Seasonal incidence: several studies have reported seasonal variation in the incidence which is

greater during the winter months.

Migration: environmental factors play a substantial role in the geographical variation of disease

incidence. Studies of Japanese in America, Ashkenazi Jews in Canada, and Asians in the United

Kingdom have all suggested that the incidence in populations at low risk of the disease will rise

if they enter a region with a relatively high incidence.


According to WHO classification, clinical classes of diabetus mellitus and significant classes of its

risk are divided:

Clinical classes

1. Diabetus mellitus

A. type I: insulin-dependent (diabetus of the young) – 10-15% of all patients*

B. type II: insulin-independent (in most of patients age is over 40 - diabetus of the adults)**:

with obesity – 85-90% of type II diabetus

without obesity

2. Secondary symptomatic diabetus

A. associated with endocrine glands diseases (contrainsular hormones):

- Acromegaly

- Cushing syndrome

- Pheochromacytoma

- Conn syndrome

- Glucagonoma

- Somatostatinoma

B. Diseases of pancreas

- Chronic pancreatitis

- Cancer

- Pancreatectomy

Page 3: Diabetes mellitus

- Tropical fibrocalculous disease (in those born in the tropics, particularly India and East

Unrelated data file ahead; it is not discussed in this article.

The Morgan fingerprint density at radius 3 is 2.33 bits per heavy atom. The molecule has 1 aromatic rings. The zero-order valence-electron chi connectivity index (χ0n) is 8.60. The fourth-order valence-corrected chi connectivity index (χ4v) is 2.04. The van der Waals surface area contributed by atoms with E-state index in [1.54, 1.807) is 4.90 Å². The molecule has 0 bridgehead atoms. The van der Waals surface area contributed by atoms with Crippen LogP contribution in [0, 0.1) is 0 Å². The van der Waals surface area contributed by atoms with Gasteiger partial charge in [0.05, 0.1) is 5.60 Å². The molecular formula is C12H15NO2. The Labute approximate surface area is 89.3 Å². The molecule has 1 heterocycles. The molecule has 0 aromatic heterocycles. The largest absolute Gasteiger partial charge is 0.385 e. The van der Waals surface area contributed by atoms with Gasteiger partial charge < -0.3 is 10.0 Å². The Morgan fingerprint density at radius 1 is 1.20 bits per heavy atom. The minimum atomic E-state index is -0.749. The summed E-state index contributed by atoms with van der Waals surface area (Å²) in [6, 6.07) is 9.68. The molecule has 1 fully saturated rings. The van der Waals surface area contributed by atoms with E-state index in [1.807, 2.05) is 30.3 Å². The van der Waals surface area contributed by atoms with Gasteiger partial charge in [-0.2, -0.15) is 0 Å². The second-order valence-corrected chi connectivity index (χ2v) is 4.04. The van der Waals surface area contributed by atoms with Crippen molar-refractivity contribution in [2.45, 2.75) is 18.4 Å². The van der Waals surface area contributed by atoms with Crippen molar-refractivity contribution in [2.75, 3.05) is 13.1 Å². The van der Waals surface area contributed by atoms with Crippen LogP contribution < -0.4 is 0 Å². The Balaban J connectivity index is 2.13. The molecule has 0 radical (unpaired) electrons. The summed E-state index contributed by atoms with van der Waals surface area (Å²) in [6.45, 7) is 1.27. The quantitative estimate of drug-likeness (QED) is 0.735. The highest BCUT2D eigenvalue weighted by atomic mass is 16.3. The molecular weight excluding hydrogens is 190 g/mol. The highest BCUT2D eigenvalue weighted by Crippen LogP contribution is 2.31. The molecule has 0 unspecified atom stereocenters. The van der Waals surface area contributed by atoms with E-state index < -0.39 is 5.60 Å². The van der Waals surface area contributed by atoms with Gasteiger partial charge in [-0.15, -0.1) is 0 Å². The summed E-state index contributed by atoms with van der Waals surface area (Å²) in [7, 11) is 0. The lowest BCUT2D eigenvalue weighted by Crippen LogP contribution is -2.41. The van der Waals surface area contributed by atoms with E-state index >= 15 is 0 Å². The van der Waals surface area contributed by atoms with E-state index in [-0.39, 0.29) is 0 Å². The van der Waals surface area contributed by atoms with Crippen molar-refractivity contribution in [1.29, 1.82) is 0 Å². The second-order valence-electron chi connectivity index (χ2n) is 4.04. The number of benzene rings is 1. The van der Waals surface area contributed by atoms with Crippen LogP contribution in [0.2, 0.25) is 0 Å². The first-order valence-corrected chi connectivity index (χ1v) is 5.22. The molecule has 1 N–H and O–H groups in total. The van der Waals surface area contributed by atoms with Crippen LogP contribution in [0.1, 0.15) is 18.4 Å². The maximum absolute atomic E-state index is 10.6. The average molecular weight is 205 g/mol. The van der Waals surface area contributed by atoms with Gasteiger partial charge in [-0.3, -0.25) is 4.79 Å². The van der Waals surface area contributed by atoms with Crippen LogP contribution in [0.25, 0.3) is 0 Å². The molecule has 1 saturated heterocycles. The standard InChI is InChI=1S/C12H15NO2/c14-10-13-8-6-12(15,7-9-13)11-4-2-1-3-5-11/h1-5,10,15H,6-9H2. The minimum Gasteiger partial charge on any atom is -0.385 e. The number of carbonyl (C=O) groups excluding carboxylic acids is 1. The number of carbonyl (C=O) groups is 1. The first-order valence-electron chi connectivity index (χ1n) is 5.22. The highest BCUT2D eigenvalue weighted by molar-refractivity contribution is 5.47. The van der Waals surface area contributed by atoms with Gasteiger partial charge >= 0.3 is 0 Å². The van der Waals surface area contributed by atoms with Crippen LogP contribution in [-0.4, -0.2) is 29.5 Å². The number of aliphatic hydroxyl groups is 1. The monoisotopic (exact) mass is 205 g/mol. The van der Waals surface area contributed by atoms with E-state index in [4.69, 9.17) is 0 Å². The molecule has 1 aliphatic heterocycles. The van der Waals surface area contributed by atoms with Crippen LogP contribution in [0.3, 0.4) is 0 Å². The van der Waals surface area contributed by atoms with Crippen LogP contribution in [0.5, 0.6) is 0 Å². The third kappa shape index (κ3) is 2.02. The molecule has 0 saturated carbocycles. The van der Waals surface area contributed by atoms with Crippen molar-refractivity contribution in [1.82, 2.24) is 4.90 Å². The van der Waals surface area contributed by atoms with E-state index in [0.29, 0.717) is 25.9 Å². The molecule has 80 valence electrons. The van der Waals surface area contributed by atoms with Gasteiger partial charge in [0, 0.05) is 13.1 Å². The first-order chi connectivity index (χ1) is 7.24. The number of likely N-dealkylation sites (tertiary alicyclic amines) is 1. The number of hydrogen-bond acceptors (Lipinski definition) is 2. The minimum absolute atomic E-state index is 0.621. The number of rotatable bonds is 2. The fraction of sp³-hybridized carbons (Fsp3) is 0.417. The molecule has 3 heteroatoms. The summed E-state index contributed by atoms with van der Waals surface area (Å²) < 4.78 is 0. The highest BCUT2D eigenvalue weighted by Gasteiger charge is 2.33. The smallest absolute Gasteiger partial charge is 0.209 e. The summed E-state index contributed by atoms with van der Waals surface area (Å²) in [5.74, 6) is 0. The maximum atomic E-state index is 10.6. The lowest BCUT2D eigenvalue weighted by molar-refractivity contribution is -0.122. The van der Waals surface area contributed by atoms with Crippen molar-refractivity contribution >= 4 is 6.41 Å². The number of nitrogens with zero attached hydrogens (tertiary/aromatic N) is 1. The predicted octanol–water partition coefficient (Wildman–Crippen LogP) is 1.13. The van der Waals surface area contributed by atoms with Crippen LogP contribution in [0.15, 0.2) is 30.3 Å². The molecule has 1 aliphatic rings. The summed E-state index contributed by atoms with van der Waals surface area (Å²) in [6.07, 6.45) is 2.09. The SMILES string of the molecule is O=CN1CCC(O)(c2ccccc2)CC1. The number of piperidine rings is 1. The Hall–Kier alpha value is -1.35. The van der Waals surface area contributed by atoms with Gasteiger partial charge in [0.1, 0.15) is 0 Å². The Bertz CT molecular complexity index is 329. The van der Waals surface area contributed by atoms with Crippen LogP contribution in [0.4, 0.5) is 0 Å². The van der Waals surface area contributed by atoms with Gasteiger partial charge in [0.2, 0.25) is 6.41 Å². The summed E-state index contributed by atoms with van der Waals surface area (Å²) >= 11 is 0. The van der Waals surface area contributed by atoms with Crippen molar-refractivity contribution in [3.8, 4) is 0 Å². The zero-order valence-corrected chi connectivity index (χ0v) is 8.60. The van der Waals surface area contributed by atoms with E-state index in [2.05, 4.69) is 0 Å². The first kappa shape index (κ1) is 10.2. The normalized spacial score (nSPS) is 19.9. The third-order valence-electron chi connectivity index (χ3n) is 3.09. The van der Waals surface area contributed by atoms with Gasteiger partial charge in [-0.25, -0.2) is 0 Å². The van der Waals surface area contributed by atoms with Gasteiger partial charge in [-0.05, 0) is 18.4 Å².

Africa, and is very rare among those who later leave these areas; destruction of the

pancreatic islets of Langerhans due to initially exocrine pancreatic lesion caused by multiple

small calculi in the finer branches of the pancreatic duct); it has similarities with diabetes

secondary to acute or chronic pancreatitis.

C. Hemochromatosis

D. Genetic syndromes

3. Impaired glucose tolerance

A. With obesity

B. With normal body weight

C. Due to the intake of drugs, other conditions and symptoms

4. Diabetus of pregnant (in pregnant only)

Significant risk classes

A. potential impaired tolerance to glucose – increased risk of diabetus development:

- obesity

- females with children born with weight more than 4 kg

- antibodies to pancreatic islets

B. preceding impaired tolerance to glucose, diabetus of pregnant in case history